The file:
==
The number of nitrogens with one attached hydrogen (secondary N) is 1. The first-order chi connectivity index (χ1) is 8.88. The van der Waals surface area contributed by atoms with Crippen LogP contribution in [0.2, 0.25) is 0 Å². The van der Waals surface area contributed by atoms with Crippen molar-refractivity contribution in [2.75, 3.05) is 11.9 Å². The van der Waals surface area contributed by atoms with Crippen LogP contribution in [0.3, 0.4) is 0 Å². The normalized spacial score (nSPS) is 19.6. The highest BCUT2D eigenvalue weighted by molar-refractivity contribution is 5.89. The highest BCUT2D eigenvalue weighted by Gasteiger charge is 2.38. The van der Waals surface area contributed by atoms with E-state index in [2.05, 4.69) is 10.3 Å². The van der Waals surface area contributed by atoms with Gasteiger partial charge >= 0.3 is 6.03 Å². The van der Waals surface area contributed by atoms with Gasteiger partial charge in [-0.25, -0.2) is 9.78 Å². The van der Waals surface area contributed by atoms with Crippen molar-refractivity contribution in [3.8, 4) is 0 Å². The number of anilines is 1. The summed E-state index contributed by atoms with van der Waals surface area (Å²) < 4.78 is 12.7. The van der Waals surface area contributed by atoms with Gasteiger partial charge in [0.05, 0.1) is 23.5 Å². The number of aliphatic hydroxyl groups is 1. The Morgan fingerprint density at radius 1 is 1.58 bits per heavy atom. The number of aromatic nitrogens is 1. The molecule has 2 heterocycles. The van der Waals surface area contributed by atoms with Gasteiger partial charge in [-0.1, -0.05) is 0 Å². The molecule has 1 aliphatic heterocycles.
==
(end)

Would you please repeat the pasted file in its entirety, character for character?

The number of nitrogens with one attached hydrogen (secondary N) is 1. The first-order chi connectivity index (χ1) is 8.88. The van der Waals surface area contributed by atoms with Crippen LogP contribution in [0.2, 0.25) is 0 Å². The van der Waals surface area contributed by atoms with Crippen molar-refractivity contribution in [2.75, 3.05) is 11.9 Å². The van der Waals surface area contributed by atoms with Crippen LogP contribution in [0.3, 0.4) is 0 Å². The normalized spacial score (nSPS) is 19.6. The highest BCUT2D eigenvalue weighted by molar-refractivity contribution is 5.89. The highest BCUT2D eigenvalue weighted by Gasteiger charge is 2.38. The van der Waals surface area contributed by atoms with E-state index in [2.05, 4.69) is 10.3 Å². The van der Waals surface area contributed by atoms with Gasteiger partial charge >= 0.3 is 6.03 Å². The van der Waals surface area contributed by atoms with Gasteiger partial charge in [-0.25, -0.2) is 9.78 Å². The van der Waals surface area contributed by atoms with Crippen molar-refractivity contribution in [3.8, 4) is 0 Å². The number of anilines is 1. The summed E-state index contributed by atoms with van der Waals surface area (Å²) < 4.78 is 12.7. The van der Waals surface area contributed by atoms with Gasteiger partial charge in [0.05, 0.1) is 23.5 Å². The number of aliphatic hydroxyl groups is 1. The Morgan fingerprint density at radius 1 is 1.58 bits per heavy atom. The number of aromatic nitrogens is 1. The molecule has 2 heterocycles. The van der Waals surface area contributed by atoms with Gasteiger partial charge in [-0.1, -0.05) is 0 Å². The molecule has 1 aliphatic heterocycles.